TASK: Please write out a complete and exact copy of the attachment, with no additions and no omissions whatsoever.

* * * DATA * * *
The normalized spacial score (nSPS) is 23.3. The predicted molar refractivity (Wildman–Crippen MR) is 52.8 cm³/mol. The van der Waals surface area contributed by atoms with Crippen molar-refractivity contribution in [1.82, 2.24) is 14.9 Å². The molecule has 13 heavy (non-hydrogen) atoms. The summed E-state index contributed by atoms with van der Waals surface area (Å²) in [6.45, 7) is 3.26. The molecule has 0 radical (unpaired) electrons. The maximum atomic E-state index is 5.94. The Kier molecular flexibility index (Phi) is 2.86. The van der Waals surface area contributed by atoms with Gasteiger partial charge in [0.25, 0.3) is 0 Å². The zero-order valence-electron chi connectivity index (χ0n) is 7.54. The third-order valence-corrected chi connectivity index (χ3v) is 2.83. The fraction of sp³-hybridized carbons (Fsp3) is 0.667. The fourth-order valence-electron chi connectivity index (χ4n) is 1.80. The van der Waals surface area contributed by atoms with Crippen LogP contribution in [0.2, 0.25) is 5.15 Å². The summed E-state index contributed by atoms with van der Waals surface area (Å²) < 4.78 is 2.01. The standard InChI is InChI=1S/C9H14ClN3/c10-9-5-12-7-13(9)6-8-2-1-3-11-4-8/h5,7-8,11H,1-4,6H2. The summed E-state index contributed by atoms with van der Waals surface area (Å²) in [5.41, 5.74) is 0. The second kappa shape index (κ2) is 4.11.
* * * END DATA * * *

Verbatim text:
The normalized spacial score (nSPS) is 23.3. The predicted molar refractivity (Wildman–Crippen MR) is 52.8 cm³/mol. The van der Waals surface area contributed by atoms with Crippen molar-refractivity contribution in [1.82, 2.24) is 14.9 Å². The molecule has 13 heavy (non-hydrogen) atoms. The summed E-state index contributed by atoms with van der Waals surface area (Å²) in [6.45, 7) is 3.26. The molecule has 0 radical (unpaired) electrons. The maximum atomic E-state index is 5.94. The Kier molecular flexibility index (Phi) is 2.86. The van der Waals surface area contributed by atoms with Gasteiger partial charge in [0.25, 0.3) is 0 Å². The zero-order valence-electron chi connectivity index (χ0n) is 7.54. The third-order valence-corrected chi connectivity index (χ3v) is 2.83. The fraction of sp³-hybridized carbons (Fsp3) is 0.667. The fourth-order valence-electron chi connectivity index (χ4n) is 1.80. The van der Waals surface area contributed by atoms with Crippen LogP contribution in [0.2, 0.25) is 5.15 Å². The summed E-state index contributed by atoms with van der Waals surface area (Å²) < 4.78 is 2.01. The standard InChI is InChI=1S/C9H14ClN3/c10-9-5-12-7-13(9)6-8-2-1-3-11-4-8/h5,7-8,11H,1-4,6H2. The summed E-state index contributed by atoms with van der Waals surface area (Å²) in [5.41, 5.74) is 0. The second kappa shape index (κ2) is 4.11.